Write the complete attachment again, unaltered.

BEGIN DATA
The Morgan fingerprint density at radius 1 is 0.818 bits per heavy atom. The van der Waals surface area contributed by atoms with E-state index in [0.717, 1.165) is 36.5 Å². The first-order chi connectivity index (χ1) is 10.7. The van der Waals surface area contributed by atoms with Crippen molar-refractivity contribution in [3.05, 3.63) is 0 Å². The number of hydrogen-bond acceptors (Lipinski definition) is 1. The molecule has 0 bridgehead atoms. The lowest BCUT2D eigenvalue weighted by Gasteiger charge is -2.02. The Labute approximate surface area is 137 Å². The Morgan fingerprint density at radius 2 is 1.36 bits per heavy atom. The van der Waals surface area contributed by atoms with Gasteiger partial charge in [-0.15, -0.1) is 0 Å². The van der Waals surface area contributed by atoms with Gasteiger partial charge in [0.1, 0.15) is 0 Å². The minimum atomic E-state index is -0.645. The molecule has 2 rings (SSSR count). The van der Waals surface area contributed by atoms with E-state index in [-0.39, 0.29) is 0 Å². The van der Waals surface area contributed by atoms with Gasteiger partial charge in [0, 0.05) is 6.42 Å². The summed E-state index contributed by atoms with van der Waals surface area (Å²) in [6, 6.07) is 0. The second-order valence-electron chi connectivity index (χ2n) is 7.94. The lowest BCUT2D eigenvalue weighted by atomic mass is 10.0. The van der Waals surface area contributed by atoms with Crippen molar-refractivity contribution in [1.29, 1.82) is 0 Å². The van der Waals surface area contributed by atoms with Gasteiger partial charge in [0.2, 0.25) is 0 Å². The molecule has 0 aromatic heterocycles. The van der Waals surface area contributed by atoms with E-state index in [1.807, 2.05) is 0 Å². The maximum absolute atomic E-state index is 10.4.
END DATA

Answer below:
The Morgan fingerprint density at radius 1 is 0.818 bits per heavy atom. The van der Waals surface area contributed by atoms with E-state index in [0.717, 1.165) is 36.5 Å². The first-order chi connectivity index (χ1) is 10.7. The van der Waals surface area contributed by atoms with Crippen molar-refractivity contribution in [3.05, 3.63) is 0 Å². The number of hydrogen-bond acceptors (Lipinski definition) is 1. The molecule has 0 bridgehead atoms. The lowest BCUT2D eigenvalue weighted by Gasteiger charge is -2.02. The Labute approximate surface area is 137 Å². The Morgan fingerprint density at radius 2 is 1.36 bits per heavy atom. The van der Waals surface area contributed by atoms with Gasteiger partial charge in [-0.15, -0.1) is 0 Å². The van der Waals surface area contributed by atoms with Gasteiger partial charge in [0.1, 0.15) is 0 Å². The minimum atomic E-state index is -0.645. The molecule has 2 rings (SSSR count). The van der Waals surface area contributed by atoms with E-state index in [-0.39, 0.29) is 0 Å². The van der Waals surface area contributed by atoms with Gasteiger partial charge in [0, 0.05) is 6.42 Å². The summed E-state index contributed by atoms with van der Waals surface area (Å²) in [6, 6.07) is 0. The second-order valence-electron chi connectivity index (χ2n) is 7.94. The lowest BCUT2D eigenvalue weighted by atomic mass is 10.0. The van der Waals surface area contributed by atoms with Crippen molar-refractivity contribution in [1.29, 1.82) is 0 Å². The van der Waals surface area contributed by atoms with Gasteiger partial charge in [0.2, 0.25) is 0 Å². The molecule has 0 aromatic heterocycles. The van der Waals surface area contributed by atoms with E-state index in [1.807, 2.05) is 0 Å². The maximum absolute atomic E-state index is 10.4.